Characterization of ketolactia in dairy cows during early lactation

Z. M. Kowalski, M. Sabatowicz, J. Barć, W. Jagusiak, W. Młocek, R. J. Van Saun, C. D. Dechow

Research output: Contribution to journalArticlepeer-review

Abstract

Fourier transform infrared spectroscopy (FTIR) allows for the determination of milk acetone (mACE) and β-hydroxybutyrate (mBHB) concentrations, providing a potential herd monitoring tool for hyperketolactia, defined as elevated milk ketone bodies. The study aim was to characterize mACE and mBHB concentration dynamics during early lactation in Polish Holstein-Friesian cows. Milk samples (n = 3,867,390) were collected within 6 to 60 days in milk (DIM) over a 4-yr period (April 1, 2013 to March 31, 2017) from approximately 21,300 dairy herds (average 38.7 cows/herd). Fixed effects of parity, DIM, and their interaction on mACE and mBHB concentrations were determined using a mixed model with a herd-year-season fixed effect and random cow effect. Published hyperketolactic mACE (≥0.15 mmol/L) and mBHB (≥0.10 mmol/L) threshold concentrations were used to classify study milk samples into ketolactia groups of normal (mACE <0.15 mmol/L and mBHB <0.10 mmol/L) and hyperketolactic (HYKL; either mACE ≥0.15 mmol/L or mBHB ≥0.10 mmol/L). Additionally, HYKL samples were categorized into subpopulations as having elevated mBHB and mACE (HYKLACEBHB, mACE ≥0.15 mmol/L and mBHB ≥0.10 mmol/L), only elevated mBHB (HYKLBHB; mACE <0.15 mmol/L and mBHB ≥0.10 mmol/L), or only elevated mACE (HYKLACE; mACE ≥0.15 mmol/L and mBHB <0.10 mmol/L). Effects of parity, DIM, ketolactia group or subpopulation, and their interactions on mACE and mBHB concentrations were also determined using the mixed model that included ketolactia group or subpopulation as an independent variable. Across all data, mACE and mBHB concentrations were influenced by effects of parity, DIM, and their interaction as well as parity, DIM, ketolactia group or subpopulation, and their interactions. For all samples, mACE and mBHB concentrations decreased with increasing DIM, with mACE concentration declining more rapidly compared with mBHB. In the data set, 68% and 32% of all samples were defined as normal or HYKL, respectively. Among HYKL samples, mACE was elevated soon after calving and declined over time. In contrast, mBHB started lower after calving and increased reaching peak concentrations around 30 DIM, and then decreased. Within HYKL samples, 50.8, 41.3, and 7.9% were categorized as HYKLACEBHB, HYKLBHB, and HYKLACE respectively. Between 6 and 21 DIM, 11.3% of HYKL were classified as HYKLACE. Primiparous cows had greater (14.8%) HYKLACE samples in this time period. In conclusion, this study has characterized mACE and mBHB concentrations during early lactation and determined effects of parity, DIM, and their interaction. Using published criteria interpreting mACE and mBHB concentrations, it was intriguing to identify a unique population of samples having elevated mACE without mBHB in early lactation, especially in primiparous cows. Further research is needed to determine if this sample population represents an unhealthy metabolic status that adversely affects cow health and performance.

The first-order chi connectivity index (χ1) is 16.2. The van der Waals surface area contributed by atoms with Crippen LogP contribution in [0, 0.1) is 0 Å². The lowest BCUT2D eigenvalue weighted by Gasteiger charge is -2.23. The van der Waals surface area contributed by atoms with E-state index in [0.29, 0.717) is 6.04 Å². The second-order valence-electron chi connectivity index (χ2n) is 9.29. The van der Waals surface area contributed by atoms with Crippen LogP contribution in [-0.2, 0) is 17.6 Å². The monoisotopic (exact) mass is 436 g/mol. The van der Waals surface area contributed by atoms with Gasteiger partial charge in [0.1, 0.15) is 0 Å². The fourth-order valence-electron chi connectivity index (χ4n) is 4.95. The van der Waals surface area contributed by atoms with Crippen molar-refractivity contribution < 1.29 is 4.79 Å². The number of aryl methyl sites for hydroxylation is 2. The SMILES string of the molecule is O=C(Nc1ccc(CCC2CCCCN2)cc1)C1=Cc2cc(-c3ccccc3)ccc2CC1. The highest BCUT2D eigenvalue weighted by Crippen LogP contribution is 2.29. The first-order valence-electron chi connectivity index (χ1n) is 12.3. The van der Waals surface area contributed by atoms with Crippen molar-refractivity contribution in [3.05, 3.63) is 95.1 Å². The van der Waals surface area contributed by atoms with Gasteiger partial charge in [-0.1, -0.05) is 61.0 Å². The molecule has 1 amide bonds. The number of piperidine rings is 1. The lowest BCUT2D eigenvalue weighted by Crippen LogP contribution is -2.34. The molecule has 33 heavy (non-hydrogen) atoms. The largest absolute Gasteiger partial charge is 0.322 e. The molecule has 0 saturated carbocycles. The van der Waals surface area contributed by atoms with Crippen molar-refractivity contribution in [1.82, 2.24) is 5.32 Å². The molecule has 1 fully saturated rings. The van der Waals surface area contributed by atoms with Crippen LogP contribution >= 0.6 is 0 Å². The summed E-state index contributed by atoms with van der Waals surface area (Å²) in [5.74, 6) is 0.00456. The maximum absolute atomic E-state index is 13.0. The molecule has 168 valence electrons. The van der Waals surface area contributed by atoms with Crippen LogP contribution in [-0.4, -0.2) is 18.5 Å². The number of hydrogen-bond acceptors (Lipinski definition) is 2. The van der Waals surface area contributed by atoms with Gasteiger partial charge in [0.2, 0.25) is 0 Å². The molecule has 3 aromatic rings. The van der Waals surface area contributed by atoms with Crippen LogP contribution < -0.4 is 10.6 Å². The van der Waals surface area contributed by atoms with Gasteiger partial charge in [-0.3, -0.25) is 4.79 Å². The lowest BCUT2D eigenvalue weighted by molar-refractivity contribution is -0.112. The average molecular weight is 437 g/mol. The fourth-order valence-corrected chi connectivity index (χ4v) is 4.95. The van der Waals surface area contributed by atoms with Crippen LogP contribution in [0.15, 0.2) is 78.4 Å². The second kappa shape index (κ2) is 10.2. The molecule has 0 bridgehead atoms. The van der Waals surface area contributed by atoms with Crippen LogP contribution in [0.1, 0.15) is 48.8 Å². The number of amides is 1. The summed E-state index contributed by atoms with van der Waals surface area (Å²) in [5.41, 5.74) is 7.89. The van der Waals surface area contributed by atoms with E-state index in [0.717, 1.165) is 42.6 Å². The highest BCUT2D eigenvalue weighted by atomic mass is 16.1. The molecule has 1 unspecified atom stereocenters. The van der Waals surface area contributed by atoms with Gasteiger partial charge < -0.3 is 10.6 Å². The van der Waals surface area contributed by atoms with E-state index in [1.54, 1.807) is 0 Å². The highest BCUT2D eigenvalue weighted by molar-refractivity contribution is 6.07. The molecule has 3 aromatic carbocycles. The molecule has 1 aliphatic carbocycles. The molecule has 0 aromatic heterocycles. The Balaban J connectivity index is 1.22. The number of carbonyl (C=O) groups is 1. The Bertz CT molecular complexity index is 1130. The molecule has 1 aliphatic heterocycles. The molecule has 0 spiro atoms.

Original languageEnglish (US)
JournalJournal of dairy science
DOIs
StateAccepted/In press - 2021

All Science Journal Classification (ASJC) codes

  • Food Science
  • Animal Science and Zoology
  • Genetics

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